The keratocystic odontogenic tumours (KCOTs) account for between about 2% and 11% of all jaw cysts and can occur at any age. They are more common in males than females with a male:female ratio of approximately 2:1. Although they are benign, KCOTs are locally very aggressive and have a tendency to recur after treatment. Reported recurrence rates range from 3% to 60%. The traditional method for the treatment of most KCOTs is surgical enucleation. However, due to the lining of the cyst being delicate and the fact that they frequently recur, this method alone is not sufficient. Adjunctive surgical treatment has been proposed in addition to the surgical enucleation, such as removal of the peripheral bone (ostectomy) or resection of the cyst with surrounding bone (en-bloc) resection. Other adjunctive treatments proposed are: cryotherapy (freezing) with liquid nitrogen and the use of the fixative Carnoy's solution placed in the cyst cavity after enucleation; both of which attempt to address residual tissue to prevent recurrence.
To assess the available evidence comparing the effectiveness of interventions for the treatment of KCOTs.
We searched the following electronic databases: the Cochrane Oral Health Group Trials Register (to 17 March 2015), the Cochrane Central Register of Controlled Trials (CENTRAL) (The Cochrane Library, 2015, Issue 2), MEDLINE via Ovid (1946 to 17 March 2015) and EMBASE via Ovid (1980 to 17 March 2015). We searched the US National Institutes of Health Trials Register (http://clinicaltrials.gov) and the WHO Clinical Trials Registry Platform for ongoing trials. No restrictions were placed on the language or date of publication when searching the electronic databases.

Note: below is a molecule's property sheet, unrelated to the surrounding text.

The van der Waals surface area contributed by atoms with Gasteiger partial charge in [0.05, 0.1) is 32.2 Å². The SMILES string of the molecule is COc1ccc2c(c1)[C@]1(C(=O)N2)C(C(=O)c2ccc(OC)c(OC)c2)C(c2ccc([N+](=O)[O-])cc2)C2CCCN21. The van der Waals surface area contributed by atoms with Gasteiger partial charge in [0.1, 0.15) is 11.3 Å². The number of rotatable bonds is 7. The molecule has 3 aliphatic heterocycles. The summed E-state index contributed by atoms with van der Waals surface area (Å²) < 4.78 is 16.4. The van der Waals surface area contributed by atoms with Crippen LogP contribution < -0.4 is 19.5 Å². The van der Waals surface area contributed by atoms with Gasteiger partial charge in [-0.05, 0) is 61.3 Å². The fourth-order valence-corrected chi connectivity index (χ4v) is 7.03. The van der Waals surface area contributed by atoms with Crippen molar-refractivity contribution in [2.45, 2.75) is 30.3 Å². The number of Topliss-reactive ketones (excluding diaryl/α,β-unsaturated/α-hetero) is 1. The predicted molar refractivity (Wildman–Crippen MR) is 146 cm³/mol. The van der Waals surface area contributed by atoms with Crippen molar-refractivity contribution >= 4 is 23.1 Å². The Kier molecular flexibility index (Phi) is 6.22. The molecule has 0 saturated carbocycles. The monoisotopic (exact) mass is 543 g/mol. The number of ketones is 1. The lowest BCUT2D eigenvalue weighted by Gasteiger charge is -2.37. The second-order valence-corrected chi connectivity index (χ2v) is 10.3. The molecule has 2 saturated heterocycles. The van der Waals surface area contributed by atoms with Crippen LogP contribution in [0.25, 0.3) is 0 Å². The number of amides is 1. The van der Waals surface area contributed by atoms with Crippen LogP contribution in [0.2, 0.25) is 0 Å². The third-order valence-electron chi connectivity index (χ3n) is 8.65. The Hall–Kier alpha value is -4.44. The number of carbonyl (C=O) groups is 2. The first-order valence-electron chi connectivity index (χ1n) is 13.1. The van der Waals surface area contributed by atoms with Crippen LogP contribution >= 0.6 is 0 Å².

Randomised controlled trials comparing one modality of intervention with another with or without adjunctive treatment for the treatment of KCOTs. Adults, over the age of 18 with a validated diagnosis of solitary KCOTs arising in the jaw bones of the maxilla or mandible. Patients with known Gorlin syndrome were to be excluded.
Data collection and analysis
Review authors screened trials for inclusion. Full papers were obtained for relevant and potentially relevant trials. If data had been extracted, it would have been synthesised using the fixed-effect model, if substantial clinical diversity were identified between studies we planned to use the random-effects model with studies grouped by action provided there were four or more studies included in the meta-analysis, and we would have explored the heterogeneity between the included studies.
No randomised controlled trials that met the inclusion criteria were identified.
There are no published randomised controlled trials relevant to this review question, therefore no conclusions could be reached about the effectiveness or otherwise of the interventions considered in this review. There is a need for well designed and conducted randomised controlled trials to evaluate treatments for KCOTs.